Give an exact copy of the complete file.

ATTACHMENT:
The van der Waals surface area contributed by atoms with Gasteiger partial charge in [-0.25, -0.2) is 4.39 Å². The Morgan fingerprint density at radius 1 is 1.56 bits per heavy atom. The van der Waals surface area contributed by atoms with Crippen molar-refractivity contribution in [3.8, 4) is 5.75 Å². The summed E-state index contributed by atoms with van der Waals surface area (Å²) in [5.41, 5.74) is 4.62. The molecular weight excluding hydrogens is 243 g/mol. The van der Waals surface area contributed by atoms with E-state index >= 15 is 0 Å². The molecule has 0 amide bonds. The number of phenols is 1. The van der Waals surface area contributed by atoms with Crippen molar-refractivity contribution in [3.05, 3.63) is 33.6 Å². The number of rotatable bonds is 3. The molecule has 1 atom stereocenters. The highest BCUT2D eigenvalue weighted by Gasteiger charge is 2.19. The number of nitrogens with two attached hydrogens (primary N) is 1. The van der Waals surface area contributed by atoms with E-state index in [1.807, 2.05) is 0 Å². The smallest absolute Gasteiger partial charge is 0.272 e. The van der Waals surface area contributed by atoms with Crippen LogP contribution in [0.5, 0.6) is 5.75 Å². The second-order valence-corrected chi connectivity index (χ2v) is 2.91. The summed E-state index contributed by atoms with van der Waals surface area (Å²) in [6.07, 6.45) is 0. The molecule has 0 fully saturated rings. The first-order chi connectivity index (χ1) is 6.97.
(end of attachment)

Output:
The van der Waals surface area contributed by atoms with Gasteiger partial charge in [-0.25, -0.2) is 4.39 Å². The Morgan fingerprint density at radius 1 is 1.56 bits per heavy atom. The van der Waals surface area contributed by atoms with Crippen molar-refractivity contribution in [3.8, 4) is 5.75 Å². The summed E-state index contributed by atoms with van der Waals surface area (Å²) in [5.41, 5.74) is 4.62. The molecular weight excluding hydrogens is 243 g/mol. The van der Waals surface area contributed by atoms with E-state index >= 15 is 0 Å². The molecule has 0 amide bonds. The number of phenols is 1. The van der Waals surface area contributed by atoms with Crippen molar-refractivity contribution in [3.05, 3.63) is 33.6 Å². The number of rotatable bonds is 3. The molecule has 1 atom stereocenters. The highest BCUT2D eigenvalue weighted by Gasteiger charge is 2.19. The number of nitrogens with two attached hydrogens (primary N) is 1. The van der Waals surface area contributed by atoms with E-state index in [1.807, 2.05) is 0 Å². The smallest absolute Gasteiger partial charge is 0.272 e. The van der Waals surface area contributed by atoms with Crippen LogP contribution in [0.5, 0.6) is 5.75 Å². The second-order valence-corrected chi connectivity index (χ2v) is 2.91. The summed E-state index contributed by atoms with van der Waals surface area (Å²) in [6.07, 6.45) is 0. The molecule has 0 fully saturated rings. The first-order chi connectivity index (χ1) is 6.97.